WARSAW, Poland (AP) — Bart Staszewski felt angry and hopeless when local governments in Poland started passing resolutions last year declaring themselves to be free of “LGBT ideology.”
The activist and filmmaker objected to the way conservative officials were using the word “ideology” to describe what he considers a natural desire for people who love each other to be together. At least 100 municipalities or regions, mostly in conservative southeastern Poland, have passed declarations that vowed to keep out “LGBT ideology” or adopted “family charters” that backed heterosexual unions.
“I am just a normal Pole who just wants a good life with my partner and to be able to marry him one day,” the 30-year-old said. “Where is the ideology?”
In response, he settled on a protest around the communities that are now widely referred to as “LGBT-free zones,” a move that has enraged Poland’s conservative, nationalist government as his posts have gone viral.
With Poland under mounting international criticism for its treatment of its lesbian, gay, bisexual and transgender community, Prime Minister Mateusz Morawiecki accused Staszewski of carrying out a “hoax” that has led some to believe that Poland has a human rights problem.
Staszewski travels to the the areas involved, where he briefly attaches a yellow sign saying “LGBT-FREE ZONE” next to the town sign. He posts the photos on social media, sometimes including a lesbian or gay man from the town.
The signs, in four languages, have the look of military warnings. Staszewski calls it “performance art” aimed at “making it possible to visualize the literalness and meaning of the harmful documents.”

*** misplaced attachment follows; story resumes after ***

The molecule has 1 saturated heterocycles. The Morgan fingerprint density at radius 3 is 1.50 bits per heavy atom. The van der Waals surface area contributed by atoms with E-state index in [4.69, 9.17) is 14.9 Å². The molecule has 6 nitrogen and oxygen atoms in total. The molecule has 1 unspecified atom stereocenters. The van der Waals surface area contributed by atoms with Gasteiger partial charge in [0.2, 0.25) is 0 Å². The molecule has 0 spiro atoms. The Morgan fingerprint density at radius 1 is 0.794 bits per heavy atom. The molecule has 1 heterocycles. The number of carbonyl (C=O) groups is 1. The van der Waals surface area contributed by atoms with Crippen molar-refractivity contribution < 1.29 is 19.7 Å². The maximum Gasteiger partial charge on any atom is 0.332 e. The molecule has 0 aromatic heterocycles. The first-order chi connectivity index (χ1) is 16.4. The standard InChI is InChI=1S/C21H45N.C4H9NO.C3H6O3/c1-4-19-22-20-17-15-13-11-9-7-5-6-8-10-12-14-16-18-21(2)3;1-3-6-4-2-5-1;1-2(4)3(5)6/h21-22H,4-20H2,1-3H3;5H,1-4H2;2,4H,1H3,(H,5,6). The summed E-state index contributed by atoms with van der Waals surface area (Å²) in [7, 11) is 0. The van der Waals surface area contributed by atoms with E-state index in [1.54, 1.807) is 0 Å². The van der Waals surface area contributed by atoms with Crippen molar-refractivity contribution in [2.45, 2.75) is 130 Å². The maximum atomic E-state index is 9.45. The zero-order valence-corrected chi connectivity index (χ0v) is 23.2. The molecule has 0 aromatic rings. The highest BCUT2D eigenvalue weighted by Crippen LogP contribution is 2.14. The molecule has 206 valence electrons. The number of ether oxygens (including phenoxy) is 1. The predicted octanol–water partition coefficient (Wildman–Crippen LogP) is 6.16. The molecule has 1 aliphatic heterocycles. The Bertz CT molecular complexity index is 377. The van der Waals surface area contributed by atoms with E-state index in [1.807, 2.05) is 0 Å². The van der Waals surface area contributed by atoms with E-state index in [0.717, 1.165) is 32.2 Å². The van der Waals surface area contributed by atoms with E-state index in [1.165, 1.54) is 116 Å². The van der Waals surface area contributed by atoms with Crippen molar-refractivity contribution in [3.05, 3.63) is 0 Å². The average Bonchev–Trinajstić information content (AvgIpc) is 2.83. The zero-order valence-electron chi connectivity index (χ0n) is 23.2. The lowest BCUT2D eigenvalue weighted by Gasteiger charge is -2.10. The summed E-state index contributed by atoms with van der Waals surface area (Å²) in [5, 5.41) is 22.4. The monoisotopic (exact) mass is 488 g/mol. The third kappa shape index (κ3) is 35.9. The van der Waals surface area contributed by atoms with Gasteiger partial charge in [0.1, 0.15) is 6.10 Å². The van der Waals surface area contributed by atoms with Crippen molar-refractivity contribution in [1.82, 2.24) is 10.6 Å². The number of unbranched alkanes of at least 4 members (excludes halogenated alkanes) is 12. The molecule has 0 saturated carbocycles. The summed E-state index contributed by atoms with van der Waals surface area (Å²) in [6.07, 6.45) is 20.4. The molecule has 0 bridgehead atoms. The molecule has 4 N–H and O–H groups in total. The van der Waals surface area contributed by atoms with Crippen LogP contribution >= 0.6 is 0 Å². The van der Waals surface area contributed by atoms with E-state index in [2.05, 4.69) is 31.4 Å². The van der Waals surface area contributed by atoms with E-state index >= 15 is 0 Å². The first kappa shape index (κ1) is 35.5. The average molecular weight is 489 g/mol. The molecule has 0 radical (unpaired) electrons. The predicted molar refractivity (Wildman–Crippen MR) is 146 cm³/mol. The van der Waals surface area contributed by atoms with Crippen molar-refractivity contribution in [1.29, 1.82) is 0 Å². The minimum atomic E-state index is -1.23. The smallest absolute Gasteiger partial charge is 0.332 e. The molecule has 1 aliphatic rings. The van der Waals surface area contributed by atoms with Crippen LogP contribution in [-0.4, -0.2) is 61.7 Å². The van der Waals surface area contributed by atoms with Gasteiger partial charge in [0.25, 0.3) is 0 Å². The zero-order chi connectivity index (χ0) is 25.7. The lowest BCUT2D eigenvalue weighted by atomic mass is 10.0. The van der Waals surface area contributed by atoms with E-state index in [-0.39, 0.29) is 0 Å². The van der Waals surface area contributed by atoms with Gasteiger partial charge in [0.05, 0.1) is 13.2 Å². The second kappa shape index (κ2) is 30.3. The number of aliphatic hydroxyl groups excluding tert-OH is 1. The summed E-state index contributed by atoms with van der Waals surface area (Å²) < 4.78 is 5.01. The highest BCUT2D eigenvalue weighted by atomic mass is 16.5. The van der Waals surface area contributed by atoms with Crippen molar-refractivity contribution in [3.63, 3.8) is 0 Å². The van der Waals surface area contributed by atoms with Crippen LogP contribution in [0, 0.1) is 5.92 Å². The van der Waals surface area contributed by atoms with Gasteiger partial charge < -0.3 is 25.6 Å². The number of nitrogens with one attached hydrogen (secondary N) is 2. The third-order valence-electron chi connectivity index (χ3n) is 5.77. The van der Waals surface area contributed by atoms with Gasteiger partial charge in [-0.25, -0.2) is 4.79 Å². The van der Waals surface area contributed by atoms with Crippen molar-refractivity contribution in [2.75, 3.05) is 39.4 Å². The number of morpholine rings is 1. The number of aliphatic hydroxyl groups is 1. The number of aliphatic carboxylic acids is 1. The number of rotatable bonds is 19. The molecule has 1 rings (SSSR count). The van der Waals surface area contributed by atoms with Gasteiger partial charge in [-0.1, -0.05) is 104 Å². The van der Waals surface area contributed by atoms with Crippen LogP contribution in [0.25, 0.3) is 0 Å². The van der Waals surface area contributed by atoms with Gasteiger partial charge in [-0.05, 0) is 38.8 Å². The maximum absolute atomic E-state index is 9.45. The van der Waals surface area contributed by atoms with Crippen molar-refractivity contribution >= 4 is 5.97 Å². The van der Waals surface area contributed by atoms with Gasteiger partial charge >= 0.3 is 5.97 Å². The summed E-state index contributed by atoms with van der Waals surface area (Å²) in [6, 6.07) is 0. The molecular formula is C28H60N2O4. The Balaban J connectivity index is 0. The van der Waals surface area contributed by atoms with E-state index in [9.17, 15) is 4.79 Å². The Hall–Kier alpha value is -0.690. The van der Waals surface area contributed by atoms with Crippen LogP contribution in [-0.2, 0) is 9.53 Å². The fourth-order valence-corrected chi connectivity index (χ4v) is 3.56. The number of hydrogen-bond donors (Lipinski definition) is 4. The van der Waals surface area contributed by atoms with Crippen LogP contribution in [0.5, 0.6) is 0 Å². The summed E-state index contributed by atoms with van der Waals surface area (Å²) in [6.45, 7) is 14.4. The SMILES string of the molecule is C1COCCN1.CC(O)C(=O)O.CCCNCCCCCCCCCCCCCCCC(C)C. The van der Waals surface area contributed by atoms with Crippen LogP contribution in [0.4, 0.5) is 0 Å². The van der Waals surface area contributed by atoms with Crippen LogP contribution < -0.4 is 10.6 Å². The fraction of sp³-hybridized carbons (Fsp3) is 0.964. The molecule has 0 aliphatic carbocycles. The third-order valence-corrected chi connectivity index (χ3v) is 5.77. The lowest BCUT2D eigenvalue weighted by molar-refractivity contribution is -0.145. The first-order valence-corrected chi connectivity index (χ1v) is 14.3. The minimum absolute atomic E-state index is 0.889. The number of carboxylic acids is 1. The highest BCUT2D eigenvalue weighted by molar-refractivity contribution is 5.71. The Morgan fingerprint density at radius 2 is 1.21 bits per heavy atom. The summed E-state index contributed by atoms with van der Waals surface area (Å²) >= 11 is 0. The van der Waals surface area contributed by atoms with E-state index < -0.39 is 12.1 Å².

Almost 32% of Poland’s 38 million people live in such areas, according to “Atlas of Hate,” an LGBT group tracking the issue.
Morawiecki singled out the activist for rebuke after 50 ambassadors to Poland and foreign representatives published an open letter of solidarity with LGBT people in Poland.
“He completely falsified reality,” Morawiecki said. “To call it fake news would not do it justice. It was a deep fake.”
The term “LGBT-free” is sensitive because it carries an association of language used by Nazi Germany to describe areas free of Jews — Judenrein or Judenfrei — after they had been forced out or killed during the Holocaust.
The term, however, was already being used before Staszewski began posting. A pro-government newspaper, Gazeta Polska, printed stickers last summer saying “LGBT-Free Zone” with a rainbow flag crossed out. The European Parliament used it in a December resolution denouncing the Polish municipalities.
Representatives of Poland’s conservative ruling party, Law and Justice, which have sponsored the resolutions, argue they are trying to protect families and their Christian traditions, and say they are not discriminatory because they do not ban anyone from living in the areas.
“To the dear ambassadors, I can only say that tolerance belongs to Polish DNA,” Morawiecki said.
But Staszewski and other activists say the resolutions stigmatize a minority that is already suffering from bullying, depression and homophobic violence, including attacks on pride parades. He recites the names of Polish teenagers who have died by suicide after facing homophobia.
He fears Poland could follow Russia, where regional resolutions banning “gay propaganda” preceded a 2013 national law that Human Rights Watch calls “a tool for discrimination and harassment.”